Tiger Woods, whose real name is Eldrick Tont Woods, was born in Cypress, California and grew up in Anaheim, California.
Woods was raised a Buddhist by his Thai mother and apparently it was a powerful force in his childhood. During his rise to fame, Woods spoke about his faith openly, saying:
I like Buddhism because it’s a whole way of being and living. It’s based on discipline and respect and personal responsibility.
But Tiger admits to losing his way and not following the “core values” he was taught as a child, particularly following the very public infidelity he got raked over the coals for. He said:
I was raised a Buddhist, and I actively practiced my faith from childhood until I drifted away from it in recent years. Buddhism teaches that a creation of things outside ourselves causes an unhappy and pointless search for security. It teaches me to stop following every impulse and to learn restraint. Obviously, I lost track of what I was taught.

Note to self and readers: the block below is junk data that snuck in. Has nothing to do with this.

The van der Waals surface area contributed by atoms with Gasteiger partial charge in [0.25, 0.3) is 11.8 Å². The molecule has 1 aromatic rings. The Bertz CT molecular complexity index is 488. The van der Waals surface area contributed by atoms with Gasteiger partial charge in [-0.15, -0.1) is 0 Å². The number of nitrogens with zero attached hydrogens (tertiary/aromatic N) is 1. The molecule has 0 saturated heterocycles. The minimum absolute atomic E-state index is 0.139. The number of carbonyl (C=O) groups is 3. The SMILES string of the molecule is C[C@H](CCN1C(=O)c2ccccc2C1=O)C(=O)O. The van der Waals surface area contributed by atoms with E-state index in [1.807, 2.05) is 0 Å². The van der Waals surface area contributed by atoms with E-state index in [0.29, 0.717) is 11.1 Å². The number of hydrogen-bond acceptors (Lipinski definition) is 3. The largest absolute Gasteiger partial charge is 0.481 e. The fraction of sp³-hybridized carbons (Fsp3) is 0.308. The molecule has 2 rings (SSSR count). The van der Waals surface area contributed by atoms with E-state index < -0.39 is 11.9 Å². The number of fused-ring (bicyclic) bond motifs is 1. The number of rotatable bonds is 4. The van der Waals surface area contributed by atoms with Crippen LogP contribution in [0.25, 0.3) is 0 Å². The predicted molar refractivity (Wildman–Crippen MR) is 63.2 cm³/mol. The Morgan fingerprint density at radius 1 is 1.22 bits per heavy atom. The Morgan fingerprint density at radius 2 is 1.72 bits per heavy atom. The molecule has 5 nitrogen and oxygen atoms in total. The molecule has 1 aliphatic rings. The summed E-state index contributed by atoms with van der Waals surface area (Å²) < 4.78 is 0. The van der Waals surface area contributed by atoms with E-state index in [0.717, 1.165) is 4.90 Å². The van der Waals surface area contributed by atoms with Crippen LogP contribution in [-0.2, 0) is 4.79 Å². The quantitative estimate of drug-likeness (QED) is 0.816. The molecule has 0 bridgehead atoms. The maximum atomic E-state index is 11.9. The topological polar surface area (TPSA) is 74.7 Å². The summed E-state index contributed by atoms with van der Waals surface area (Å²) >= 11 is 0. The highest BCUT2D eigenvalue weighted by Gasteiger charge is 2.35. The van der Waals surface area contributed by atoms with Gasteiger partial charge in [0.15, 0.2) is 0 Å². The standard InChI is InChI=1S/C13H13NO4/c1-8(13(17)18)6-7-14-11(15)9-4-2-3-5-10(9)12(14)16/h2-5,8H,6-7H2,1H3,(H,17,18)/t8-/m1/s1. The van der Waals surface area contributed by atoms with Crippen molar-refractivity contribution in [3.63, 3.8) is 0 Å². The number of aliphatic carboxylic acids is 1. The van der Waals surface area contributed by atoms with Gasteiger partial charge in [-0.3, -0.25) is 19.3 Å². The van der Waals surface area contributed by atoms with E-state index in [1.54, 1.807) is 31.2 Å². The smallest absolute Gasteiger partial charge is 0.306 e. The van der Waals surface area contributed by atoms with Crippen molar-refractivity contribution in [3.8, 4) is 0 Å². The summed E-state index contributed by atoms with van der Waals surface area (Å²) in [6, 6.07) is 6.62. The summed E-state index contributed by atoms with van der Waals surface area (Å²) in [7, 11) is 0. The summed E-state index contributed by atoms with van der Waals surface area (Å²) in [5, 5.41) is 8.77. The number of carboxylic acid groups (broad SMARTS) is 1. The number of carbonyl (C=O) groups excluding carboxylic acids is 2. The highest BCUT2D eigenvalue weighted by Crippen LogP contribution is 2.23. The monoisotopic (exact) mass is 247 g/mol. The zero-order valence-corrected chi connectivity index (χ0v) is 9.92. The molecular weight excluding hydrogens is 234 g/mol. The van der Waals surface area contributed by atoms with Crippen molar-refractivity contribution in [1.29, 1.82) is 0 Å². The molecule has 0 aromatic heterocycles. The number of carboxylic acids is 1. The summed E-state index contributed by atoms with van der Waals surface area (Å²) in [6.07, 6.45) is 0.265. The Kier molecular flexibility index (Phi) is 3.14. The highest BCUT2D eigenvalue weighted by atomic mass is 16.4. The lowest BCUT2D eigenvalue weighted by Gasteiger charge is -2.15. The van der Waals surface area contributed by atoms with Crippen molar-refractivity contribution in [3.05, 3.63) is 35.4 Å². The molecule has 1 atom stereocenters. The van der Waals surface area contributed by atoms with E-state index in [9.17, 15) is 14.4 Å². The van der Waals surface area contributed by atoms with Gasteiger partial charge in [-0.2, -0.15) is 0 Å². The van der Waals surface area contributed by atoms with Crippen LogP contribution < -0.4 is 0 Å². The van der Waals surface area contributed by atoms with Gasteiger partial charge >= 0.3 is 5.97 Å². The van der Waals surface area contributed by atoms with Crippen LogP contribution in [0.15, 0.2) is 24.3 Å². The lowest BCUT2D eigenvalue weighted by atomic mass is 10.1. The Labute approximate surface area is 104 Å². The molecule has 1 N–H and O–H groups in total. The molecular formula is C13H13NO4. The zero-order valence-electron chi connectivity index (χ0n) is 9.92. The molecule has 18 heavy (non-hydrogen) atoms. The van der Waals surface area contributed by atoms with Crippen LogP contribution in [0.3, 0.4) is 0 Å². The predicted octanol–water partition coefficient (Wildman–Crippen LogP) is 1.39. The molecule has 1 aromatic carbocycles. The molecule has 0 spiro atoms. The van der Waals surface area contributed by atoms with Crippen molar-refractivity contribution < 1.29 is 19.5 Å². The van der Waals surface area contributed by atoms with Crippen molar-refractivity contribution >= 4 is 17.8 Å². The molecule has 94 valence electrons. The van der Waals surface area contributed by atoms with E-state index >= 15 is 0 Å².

Since then, Woods seems to have returned to his faith in force, wearing religious tokens at golf matches and meditating regularly.
Tiger is notoriously non-political. In fact, his silence on politics has become somewhat of an annoyance to some journalists and fans who would like to hear his views.
Woods’ parents saw his fame, his multi-racial heritage, and his influence as a possible segue to political and/or cultural progress. His father, Earl, once said:
Tiger will do more than any other man in history to change the course of humanity. … He is the Chosen One. He’ll have the power to impact nations. Not people. Nations.
However, it is speculated that Tiger didn’t want to alienate any fans or–more importantly–sponsors with any possibly controversial views, so he took the vow of silence.
That is until Obama. Now Tiger didn’t explicitly endorse Obama, but he did speak at the president’s inauguration ceremony, saying that Obama’s victory was “absolutely incredible” and that the president “represents America.” For the time being, that’s all we’re getting out of Tiger.